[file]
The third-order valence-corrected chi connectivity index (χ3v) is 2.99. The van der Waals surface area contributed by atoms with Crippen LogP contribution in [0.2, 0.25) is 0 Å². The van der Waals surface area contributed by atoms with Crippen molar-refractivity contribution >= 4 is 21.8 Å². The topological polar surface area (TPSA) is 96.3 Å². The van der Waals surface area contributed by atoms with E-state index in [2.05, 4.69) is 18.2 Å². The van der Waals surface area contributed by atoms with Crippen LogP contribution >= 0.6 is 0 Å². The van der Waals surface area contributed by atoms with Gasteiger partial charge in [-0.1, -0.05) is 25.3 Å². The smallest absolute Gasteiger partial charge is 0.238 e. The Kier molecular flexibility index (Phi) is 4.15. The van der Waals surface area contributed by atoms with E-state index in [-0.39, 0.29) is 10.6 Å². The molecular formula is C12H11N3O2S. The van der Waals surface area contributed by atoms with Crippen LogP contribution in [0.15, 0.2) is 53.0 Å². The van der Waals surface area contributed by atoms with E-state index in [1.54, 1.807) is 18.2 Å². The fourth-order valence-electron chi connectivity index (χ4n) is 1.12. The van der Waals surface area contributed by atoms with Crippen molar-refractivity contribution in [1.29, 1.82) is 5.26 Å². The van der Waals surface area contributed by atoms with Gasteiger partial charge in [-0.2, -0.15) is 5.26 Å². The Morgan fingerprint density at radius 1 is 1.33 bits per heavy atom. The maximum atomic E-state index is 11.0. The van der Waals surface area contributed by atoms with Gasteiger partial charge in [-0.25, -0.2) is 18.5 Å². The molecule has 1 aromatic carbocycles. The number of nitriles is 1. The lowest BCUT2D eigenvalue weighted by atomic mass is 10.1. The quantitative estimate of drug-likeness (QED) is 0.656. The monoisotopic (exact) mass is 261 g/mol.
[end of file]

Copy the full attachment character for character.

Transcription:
The third-order valence-corrected chi connectivity index (χ3v) is 2.99. The van der Waals surface area contributed by atoms with Crippen LogP contribution in [0.2, 0.25) is 0 Å². The van der Waals surface area contributed by atoms with Crippen molar-refractivity contribution >= 4 is 21.8 Å². The topological polar surface area (TPSA) is 96.3 Å². The van der Waals surface area contributed by atoms with E-state index in [2.05, 4.69) is 18.2 Å². The van der Waals surface area contributed by atoms with Crippen LogP contribution >= 0.6 is 0 Å². The van der Waals surface area contributed by atoms with Gasteiger partial charge in [-0.1, -0.05) is 25.3 Å². The smallest absolute Gasteiger partial charge is 0.238 e. The Kier molecular flexibility index (Phi) is 4.15. The van der Waals surface area contributed by atoms with E-state index in [-0.39, 0.29) is 10.6 Å². The molecular formula is C12H11N3O2S. The van der Waals surface area contributed by atoms with Crippen LogP contribution in [0.15, 0.2) is 53.0 Å². The van der Waals surface area contributed by atoms with E-state index in [1.54, 1.807) is 18.2 Å². The fourth-order valence-electron chi connectivity index (χ4n) is 1.12. The van der Waals surface area contributed by atoms with Crippen molar-refractivity contribution in [1.29, 1.82) is 5.26 Å². The van der Waals surface area contributed by atoms with Gasteiger partial charge in [-0.2, -0.15) is 5.26 Å². The Morgan fingerprint density at radius 1 is 1.33 bits per heavy atom. The maximum atomic E-state index is 11.0. The van der Waals surface area contributed by atoms with Gasteiger partial charge in [-0.25, -0.2) is 18.5 Å². The molecule has 1 aromatic carbocycles. The number of nitriles is 1. The lowest BCUT2D eigenvalue weighted by atomic mass is 10.1. The quantitative estimate of drug-likeness (QED) is 0.656. The monoisotopic (exact) mass is 261 g/mol.